(4) The Norman invasion of Ireland was at the request of Dermot MacMurrough (Diarmait Mac Murchada), the ousted King of Leinster, who sought their help in regaining his kingdom.
    (5) The city of Constantinople was renamed Istanbul.
    (6) The Qing Empire was forced to cede Manchuria north of the Amur to Russia under the Treaty of Aigun.
    (7) Evidence for a prior Dravidian culture is said to be evidenced by the large urban ruins of what has been called the “Indus valley culture”.

    It seems some arrivals have more or less hallmarks of a military campaign and are carried out with greater or lesser assent of the legitimate ruler. Long campaigns to prevent foreign invasions seem to leave material evidence of seacoast(ie. St Bruno’s Fort in Lisbon) or boundary fortifications (ie. Hadrians Wall).

    1. Tom Turner Post author

      Thank you for all the facts. In Europe there have been so many population flows that the idea of ‘indigenous’ is hardly a useful term – at least not in comparison with Australia.
      Perhaps we should widen the discussion further and think about what was long thought to be the extinction of Neanderthal man. Genetics indicates that inter-breeding took place but on the whole it seems that, as in the evolution of all species, a more evolved species led to the extinction of less evolved species, because stronger bodies and stronger brains create a competitive advantage. Setting morality to one side, it is within the bounds of possibility that this is what is happening to the indigenous people of Australia and to less-skilled people in developed countries.

  17. Christine

    No. Unless your Spanish family can consider you as less evolved (because of your lack of violin and guitar skills). Or are you looking for a Spanish bride? (Perhaps they might ask you to participate in the one of the last of the bullfights in Spain to determine your suitability for marriage.) There is a pretty girl called Catherine they are considering introducing to you. Would you like them to send you a picture of her (it is by a very skilled miniature painter)?

    1. Tom Turner Post author

      I have not been to Spain for a while and your story is attracting me to the idea!
      Europe’s population is becoming very mixed very quickly (as is Australia’s) and the experience of adjusting to other language and cultures is taking place everywhere. From an evolutionary point of view it is likely to produce ‘hybrid vigour’ and to decrease the incidence of inherited diseases.
      I am not sure how biologists define a species but do know that many animal species are becoming extinct It is hard to know what line humans should take on this issue. I am horrified by the current rate of extinction and, like many people of my age, would rather the world stayed as it was than continued to change – except of course for its many bad aspects which most certainly need to change.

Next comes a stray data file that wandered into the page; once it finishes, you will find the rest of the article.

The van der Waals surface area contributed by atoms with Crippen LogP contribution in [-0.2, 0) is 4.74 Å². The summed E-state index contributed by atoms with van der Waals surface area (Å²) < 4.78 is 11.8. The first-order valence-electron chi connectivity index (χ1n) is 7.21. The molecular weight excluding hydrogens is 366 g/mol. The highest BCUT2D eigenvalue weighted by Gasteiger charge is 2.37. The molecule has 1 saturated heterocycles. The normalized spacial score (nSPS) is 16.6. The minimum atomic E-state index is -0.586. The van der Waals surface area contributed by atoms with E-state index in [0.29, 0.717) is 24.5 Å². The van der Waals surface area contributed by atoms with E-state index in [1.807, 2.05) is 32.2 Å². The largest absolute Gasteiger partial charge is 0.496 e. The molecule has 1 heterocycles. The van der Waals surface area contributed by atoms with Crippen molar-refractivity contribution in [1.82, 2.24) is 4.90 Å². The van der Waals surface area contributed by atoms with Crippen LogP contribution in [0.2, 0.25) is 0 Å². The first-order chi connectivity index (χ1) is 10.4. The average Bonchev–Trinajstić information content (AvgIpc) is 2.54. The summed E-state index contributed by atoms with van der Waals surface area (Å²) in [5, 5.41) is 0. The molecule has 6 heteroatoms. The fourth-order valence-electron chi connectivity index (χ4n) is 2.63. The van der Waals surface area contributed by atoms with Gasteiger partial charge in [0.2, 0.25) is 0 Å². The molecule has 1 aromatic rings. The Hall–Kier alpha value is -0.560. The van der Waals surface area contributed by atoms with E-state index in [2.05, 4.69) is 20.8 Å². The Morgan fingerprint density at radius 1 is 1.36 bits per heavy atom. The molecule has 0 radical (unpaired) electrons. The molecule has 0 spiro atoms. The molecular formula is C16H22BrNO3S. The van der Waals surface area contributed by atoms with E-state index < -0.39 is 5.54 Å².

A curious aspect of the Turkish invasion of Iran (and most invasions of China) is that the invaders became ultra-enthusiastic adopters of the cultures of the countries they conquered – as indeed happened with the Norman invasion of France.

  18. christine

    Indigenous communities in Australia have a very sophisticated system of relationships under customary law to determine who could marry who so as to prevent genetic diseases.

    It has been thought that Indigenous Australian came to ‘Sahul’ (the single Pleistocene landmass encompassing Australia, New Guinea, and Tasmania)via New Guinea 50,000 years ago. [ ] It is now believed that they diversified genetically from the other group of people inhabiting the earth 80,000 years ago.

    Yet the evidence of Dreaming sites seems to suggest that indigenous peoples were in Australia the seas were higher than they are currently, which if the Sahul timeline is correct, must be some time prior to 100,000 years. So…

    The Turkish invasion of Iran is very complex for someone not familiar with the shifting territories and dynasties of central asia and the middle east. But under Toghril Beg’s successor it seems Iran enjoyed a cultural and scientific renaissance. And yes the French province of Normandy takes its name from the first norman (Norse man) invasion of France in the eighth century ending the Frankish Carolingian Empire. The invading vikings burnt the Abbey of Fontenelle, and the monks also lost archives and libraries in the invasion.

    So, invasions can lead to both a increase and a loss of knowledge. I wonder does that mean some invasions are advantageous and others disadvantageous for humanity?

    1. Tom Turner Post author

      I think you are right about ‘good’ and ‘bad’ invasions. The Mongol invasion of Iran was definitely bad but the Roman and Norman invasions of Britain seem to have done more good than harm. But how can we judge? I remember a friend commenting that the Spanish invasion of South America is generally regarded as a wicked crime and a disaster – but the civilization they destroyed was cruel, blood-thirsty and a planetry blight.

  19. Christine

    There are two elements here 1) a judgment that a civilisation is cruel, blood-thirsty and a planetary blight and 2) a response that the only way to respond to the civilisation is to invade and destroy it.

    I think that 1) would be easier to prove than 2). Perhaps by analysing historical instances it might be possible to refine this hypothesis?